Kauffman Center, Folly, Midland, to Require Covid Vaccinations – CitySceneKC
By Kevin Collison
Downtown’s cultural crown jewel, the Kauffman Center, will require patrons to show proof of vaccination for Covid-19 beginning Sept. 6, joining other venues requiring immunization since the pandemic resurged several weeks ago.
“We feel that this measure, hopefully a temporary one, will allow us to welcome audiences safely back into the Kauffman Center,” Kauffman Center President and CEO Paul Schofer said in a statement.
“It’s clear that all of us in the community need to work together to successfully combat this virus and end the pandemic. We hope that our guests will be comforted by our joint efforts to keep our patrons safe.”
The Kauffman Center for the Performing Arts decision to require Covid vaccinations includes public performances of the Kansas City Ballet, Kansas City Symphony, Lyric Opera of Kansas City, and Harriman-Jewell Series.
It’s not alone among key downtown venues.
Earlier this month, AEG Live, the operator of the Arvest Bank Theatre at Midland issued a release stating it would begin requiring vaccinations for patrons beginning Oct. 1.
AEG however, will allow persons inside the Midland with proof they’ve had a negative Covid test within 72 hours of the show date.
The Folly Theater also will be requiring patrons to show proof of vaccinations, although it will allow people who demonstrate they’ve had a negative Covid test within 48 hours of a performance to attend.
“None of us want to impose restrictions on the public,” said Gale Tallis, Folly executive director.
“We want to get back to live performances like usual and we’re excited about our jazz series beginning this September.”
The T-Mobile Center does not plan to require proof of a Covid vaccination for patrons, but is following all the city guidelines for wearing a mask indoors, said Shani Tate, spokeswoman for the facility.
“T-Mobile Center requires compliance with the mask order for guests over 5 years old, unless actively eating or drinking while in their seats,” she said.
Tate added that performers and events may require vaccinations on an individual basis so venue protocols are subject to change and may vary.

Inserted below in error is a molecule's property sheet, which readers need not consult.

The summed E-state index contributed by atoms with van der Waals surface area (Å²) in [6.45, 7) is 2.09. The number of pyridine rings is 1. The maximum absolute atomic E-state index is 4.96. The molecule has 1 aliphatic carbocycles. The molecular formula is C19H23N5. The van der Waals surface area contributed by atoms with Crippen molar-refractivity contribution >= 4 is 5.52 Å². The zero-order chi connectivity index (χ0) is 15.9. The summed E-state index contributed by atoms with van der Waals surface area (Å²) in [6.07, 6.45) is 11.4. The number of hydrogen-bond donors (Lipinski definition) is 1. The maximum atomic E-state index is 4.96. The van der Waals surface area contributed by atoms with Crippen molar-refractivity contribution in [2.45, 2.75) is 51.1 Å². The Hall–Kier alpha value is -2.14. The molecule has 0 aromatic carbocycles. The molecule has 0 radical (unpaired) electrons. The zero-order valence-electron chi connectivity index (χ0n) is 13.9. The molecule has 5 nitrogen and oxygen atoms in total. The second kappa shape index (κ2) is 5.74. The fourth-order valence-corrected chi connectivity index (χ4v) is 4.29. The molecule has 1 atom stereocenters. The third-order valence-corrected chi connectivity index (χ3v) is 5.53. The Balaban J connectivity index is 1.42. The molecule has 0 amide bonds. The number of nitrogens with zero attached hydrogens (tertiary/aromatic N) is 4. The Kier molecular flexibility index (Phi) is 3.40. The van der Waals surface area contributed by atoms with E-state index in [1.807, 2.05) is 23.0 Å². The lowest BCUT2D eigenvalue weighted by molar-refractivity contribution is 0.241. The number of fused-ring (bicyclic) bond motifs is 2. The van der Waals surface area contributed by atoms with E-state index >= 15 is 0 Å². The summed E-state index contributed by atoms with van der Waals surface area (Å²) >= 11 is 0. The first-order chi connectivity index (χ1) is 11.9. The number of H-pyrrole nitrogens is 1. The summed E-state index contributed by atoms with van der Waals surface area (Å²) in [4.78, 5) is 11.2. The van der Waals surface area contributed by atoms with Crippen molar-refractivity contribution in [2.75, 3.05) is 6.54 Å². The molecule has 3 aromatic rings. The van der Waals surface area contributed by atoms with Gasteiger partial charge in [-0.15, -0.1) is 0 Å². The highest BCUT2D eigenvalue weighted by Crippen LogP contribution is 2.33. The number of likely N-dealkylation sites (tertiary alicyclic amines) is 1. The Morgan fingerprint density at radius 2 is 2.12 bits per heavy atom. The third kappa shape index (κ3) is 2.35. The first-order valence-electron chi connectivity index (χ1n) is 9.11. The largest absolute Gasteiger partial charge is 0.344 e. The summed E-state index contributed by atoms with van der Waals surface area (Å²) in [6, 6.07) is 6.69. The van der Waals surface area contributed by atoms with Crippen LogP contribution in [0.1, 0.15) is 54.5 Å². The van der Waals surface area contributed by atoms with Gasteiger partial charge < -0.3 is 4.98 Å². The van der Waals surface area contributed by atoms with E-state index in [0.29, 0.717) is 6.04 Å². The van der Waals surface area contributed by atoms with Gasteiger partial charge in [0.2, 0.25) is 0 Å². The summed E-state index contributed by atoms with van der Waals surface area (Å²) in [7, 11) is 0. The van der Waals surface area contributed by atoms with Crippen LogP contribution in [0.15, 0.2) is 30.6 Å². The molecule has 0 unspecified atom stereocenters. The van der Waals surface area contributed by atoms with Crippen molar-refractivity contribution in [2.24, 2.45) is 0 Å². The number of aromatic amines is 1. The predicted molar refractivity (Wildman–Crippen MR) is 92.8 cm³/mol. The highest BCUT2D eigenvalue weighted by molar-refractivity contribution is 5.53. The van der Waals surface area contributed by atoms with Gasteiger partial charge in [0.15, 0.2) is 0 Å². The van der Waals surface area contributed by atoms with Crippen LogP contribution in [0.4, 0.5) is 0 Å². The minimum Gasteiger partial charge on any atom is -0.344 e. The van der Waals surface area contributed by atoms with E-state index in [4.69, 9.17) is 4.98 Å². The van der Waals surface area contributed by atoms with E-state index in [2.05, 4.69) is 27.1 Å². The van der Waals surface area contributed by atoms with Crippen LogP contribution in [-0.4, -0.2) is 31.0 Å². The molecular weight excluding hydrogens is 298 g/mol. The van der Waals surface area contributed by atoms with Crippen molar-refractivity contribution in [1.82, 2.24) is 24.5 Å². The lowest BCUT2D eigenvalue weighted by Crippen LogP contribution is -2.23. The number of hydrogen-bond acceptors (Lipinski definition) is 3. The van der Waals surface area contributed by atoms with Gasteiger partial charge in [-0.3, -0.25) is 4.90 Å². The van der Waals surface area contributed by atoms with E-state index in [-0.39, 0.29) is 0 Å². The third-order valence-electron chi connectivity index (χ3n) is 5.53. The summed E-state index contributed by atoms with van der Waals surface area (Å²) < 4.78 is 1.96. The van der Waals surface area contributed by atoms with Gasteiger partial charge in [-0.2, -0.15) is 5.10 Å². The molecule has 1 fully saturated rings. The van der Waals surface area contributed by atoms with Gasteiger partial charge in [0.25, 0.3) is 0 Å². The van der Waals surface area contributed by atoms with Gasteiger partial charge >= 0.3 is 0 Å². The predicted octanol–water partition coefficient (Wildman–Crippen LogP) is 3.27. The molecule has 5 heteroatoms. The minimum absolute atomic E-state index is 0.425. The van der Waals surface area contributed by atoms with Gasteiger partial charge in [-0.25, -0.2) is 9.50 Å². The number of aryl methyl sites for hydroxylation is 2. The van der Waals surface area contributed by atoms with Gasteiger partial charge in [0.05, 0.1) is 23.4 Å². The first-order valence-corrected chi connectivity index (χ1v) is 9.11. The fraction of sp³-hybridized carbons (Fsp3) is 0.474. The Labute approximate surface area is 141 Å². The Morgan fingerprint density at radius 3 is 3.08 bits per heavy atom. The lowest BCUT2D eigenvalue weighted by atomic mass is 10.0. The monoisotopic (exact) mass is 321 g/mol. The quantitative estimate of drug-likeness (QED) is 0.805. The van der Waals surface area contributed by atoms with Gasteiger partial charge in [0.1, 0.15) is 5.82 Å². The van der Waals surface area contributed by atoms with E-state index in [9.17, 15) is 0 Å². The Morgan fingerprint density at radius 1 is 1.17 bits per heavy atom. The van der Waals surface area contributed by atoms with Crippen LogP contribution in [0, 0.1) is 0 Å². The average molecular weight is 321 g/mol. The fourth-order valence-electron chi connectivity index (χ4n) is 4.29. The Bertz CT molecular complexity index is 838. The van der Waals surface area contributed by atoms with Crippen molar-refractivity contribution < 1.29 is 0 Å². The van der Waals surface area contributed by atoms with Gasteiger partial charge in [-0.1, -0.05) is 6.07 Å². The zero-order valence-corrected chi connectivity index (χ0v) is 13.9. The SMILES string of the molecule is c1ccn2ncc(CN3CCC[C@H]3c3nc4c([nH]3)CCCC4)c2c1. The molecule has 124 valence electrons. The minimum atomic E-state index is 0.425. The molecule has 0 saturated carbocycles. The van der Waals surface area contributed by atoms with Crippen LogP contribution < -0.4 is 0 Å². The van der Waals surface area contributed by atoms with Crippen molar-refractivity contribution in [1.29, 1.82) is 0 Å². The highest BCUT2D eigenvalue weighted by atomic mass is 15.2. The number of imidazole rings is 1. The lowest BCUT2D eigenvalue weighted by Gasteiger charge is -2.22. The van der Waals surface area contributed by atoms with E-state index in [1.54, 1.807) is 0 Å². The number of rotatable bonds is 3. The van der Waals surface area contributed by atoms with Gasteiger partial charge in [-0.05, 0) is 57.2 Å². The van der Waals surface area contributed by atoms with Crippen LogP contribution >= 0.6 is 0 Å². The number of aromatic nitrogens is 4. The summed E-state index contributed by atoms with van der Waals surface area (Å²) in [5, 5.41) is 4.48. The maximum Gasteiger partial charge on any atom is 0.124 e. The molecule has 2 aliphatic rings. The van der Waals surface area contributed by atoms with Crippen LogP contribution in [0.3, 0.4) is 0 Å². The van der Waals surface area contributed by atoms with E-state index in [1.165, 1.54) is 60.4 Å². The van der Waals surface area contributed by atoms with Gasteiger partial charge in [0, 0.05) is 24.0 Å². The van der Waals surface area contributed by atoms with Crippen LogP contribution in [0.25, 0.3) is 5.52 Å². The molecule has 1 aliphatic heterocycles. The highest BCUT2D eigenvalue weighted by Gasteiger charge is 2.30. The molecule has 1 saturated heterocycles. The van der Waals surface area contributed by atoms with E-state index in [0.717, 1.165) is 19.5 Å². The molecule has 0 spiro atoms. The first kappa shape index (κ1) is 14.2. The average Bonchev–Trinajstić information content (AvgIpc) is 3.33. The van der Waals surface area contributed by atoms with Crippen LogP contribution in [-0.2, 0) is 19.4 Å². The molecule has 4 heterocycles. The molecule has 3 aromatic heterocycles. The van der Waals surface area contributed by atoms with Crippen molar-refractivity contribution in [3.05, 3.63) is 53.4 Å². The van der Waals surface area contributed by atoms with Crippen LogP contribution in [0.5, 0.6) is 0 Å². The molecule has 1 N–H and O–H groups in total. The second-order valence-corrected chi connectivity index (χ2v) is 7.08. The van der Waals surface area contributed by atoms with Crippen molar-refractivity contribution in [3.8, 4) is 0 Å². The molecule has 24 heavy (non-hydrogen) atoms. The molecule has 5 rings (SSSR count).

As for city-owned venues, Bartle Hall, Music Hall and Municipal Auditorium, city spokeswoman Maggie Green said the decision to require proof of vaccination is left up to the organizers of individual events.
The Truman, another downtown entertainment venue, could not be reached for comment
The new Kauffman Center policy also will require people to wear masks to performances even if they’re vaccinated except while eating or drinking in designated locations.
The new policy could be particularly challenging for the KC Ballet, which attracts large numbers of families with young children to its annual performance of The Nutcracker. At this point, the CDC has not authorized Covid vaccinations for children under 12.
“We continue to evaluate the ever-changing circumstances in hope that children under 12 years of age can safely attend public performances in time for the holiday season,” Schofer said in his statement.
For a complete schedule of the performances impacted by the new COVID-19 protocols at the Kauffman Center click here.
One major entertainment event looming on the horizon, the Kansas City Irish Fest planned for Labor Day Weekend, has the benefit of being outdoors at Crown Center for its tens of thousands of attendees and is not subject to the city mask mandate.
“At this time, we are not requiring face coverings or proof of vaccination in order to attend the festival, said Keli O’Neill Wenzel, chief organizer of the event.
“Face coverings are certainly welcomed and recommended for those not vaccinated where six-foot social distancing cannot be maintained. We have eliminated all of our indoor areas of the festival, so everything will remain outside.”
Wenzel added that since children are a big part of Irish Fest, extra precautions are being made to reduce the risk of infection.
“The 2021 children’s Area will look very different from previous years.,” she said.
“We had to get creative and find ways to provide activities but also keep things spread out for social distancing and provide more self-guided and engaged options.”
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